To give the reader an idea of how serious this problem can become, I present a couple of photos taken after the major rain event and its effects. Credits go to myself and Kim Mosher who took the campground photo.
As you can see, there is a tremendous amount of water here, enough that even the wind can move it with ease. You might also notice in the wake left by the truck, that the color of the water is a “tea brown” caused by rotting vegetation. The part that’s missing is the stench and the inordinate number of mosquitoes that are breeding in these waters and the obvious threat to human health. Not just from the mosquitoes, but from the septic system at the campground, which could easily float, the bacteria contained therein, and the threat to the aquifer that both residents and visitors to this island rely upon for fresh water as our supply comes from the wells established here and not upon water pumped from up north (meaning Nags Head and points beyond).
The blame for this issue is not Jan DeBlieu’s but rests squarely in the lap of NPS. The issue she raised back in 2003 was that NPS had constructed drains to allow disposal of water from the ocean overwash as a result of Hurricane Isabel without applying for an emergency permit from the North Carolina Department of Water Quality. Shortly after Isabel hit the island, Ms. DeBlieu flew over the island to survey the impact and discovered these new drains, then contacted the state to inquire about the permits, which are required by law. As it turns out NPS and then Superintendent Larry Belli had never applied for the permits and had taken matters into their own hands.
The concern, of course, was that significant amounts of E. coli bacteria would be entering the ocean, which could infect fishes and swimmers coming into contact with these waters. NPS also neglected to post warning signs of this hazard, as they are required to do.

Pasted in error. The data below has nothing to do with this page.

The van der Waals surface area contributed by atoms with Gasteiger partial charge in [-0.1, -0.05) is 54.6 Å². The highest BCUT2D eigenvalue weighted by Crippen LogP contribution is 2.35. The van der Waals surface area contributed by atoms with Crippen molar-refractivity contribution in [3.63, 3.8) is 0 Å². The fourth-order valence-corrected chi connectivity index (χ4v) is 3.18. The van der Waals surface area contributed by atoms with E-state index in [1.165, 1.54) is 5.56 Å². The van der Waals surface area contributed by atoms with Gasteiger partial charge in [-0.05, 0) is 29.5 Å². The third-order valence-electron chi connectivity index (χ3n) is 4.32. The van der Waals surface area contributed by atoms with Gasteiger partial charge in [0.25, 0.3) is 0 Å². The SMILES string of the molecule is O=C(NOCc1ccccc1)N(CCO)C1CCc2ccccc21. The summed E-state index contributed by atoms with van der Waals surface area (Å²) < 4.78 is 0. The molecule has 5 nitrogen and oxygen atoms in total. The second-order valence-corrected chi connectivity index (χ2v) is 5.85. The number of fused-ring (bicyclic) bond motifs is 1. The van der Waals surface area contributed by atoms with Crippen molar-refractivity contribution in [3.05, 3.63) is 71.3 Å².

As you can see in the photo of drainage in the works, post Isabel in 2003, that’s some rather nasty looking stuff headed south. The drain was one of apparently three cut by NPS to deal with the flooding.
So let’s stop blaming someone who was just doing her job and put the fault where it belongs. What’s happening at the seashore rests clearly within NPS responsibility and, of late, we’ve seen yet another glaring example of the agency’s intentional mismanagement of our trust and the area we gave them to protect.
It’s sadly ironic that NPS claims that they must close vast areas of our recreational area to, as they advertise, “preserve for future generations,” while at the same time, they destroy a maritime forest, which by law they are required to preserve, and so blatantly create and preserve public health hazards that can serve no real purpose other than to drive residents and visitors away from our treasured resource.
The fact is NPS could obtain a permit to drain this area if they applied for an emergency permit from the NCDWQ. Obviously, they’re not interested and would rather drive us away and subject the residents and visitors to potential infections of West Nile Virus — not to mention the damage done by this standing water to vehicles, which by the way, include those driven by NPS as we own them too.
Well, Mr. Murray, you may not drain wetlands that your service created in violation of federal law, but I warrant that you will be hard pressed to define the paved road leading to Cape Point as a wetland. Furthermore, considering the decades of photographic evidence showing this area as being rather dry, especially the road and campground area, I doubt you’ll have much luck there either.
Since neither you nor your propaganda minister, Ms. Holda, seem to be able to properly manage this seashore, might I suggest you apply for a position in Alaska counting polar bears? At least there you could have just about all the “primitive wilderness” you could care to.
Well, I’m done with my rant, but I still can’t answer Kim’s question. Why is the Park Service letting this seashore become so degraded?
(Jeffrey Golding, aka “Wheat,” lives in Buxton and is an advocate for free and open beach access, which is a frequent topic of his blogs on “Wheat’s Eye on Hatteras Island, N.C.” He describes “Wheat’s Eye” as “An ongoing prospective of life on Hatteras Island as well as the destruction of Americas first National Seashore by the court, the Park Service and environmental groups.” You can read more of his blogs at http://wheatseyeonhatterasislandnc.blogspot.com/.)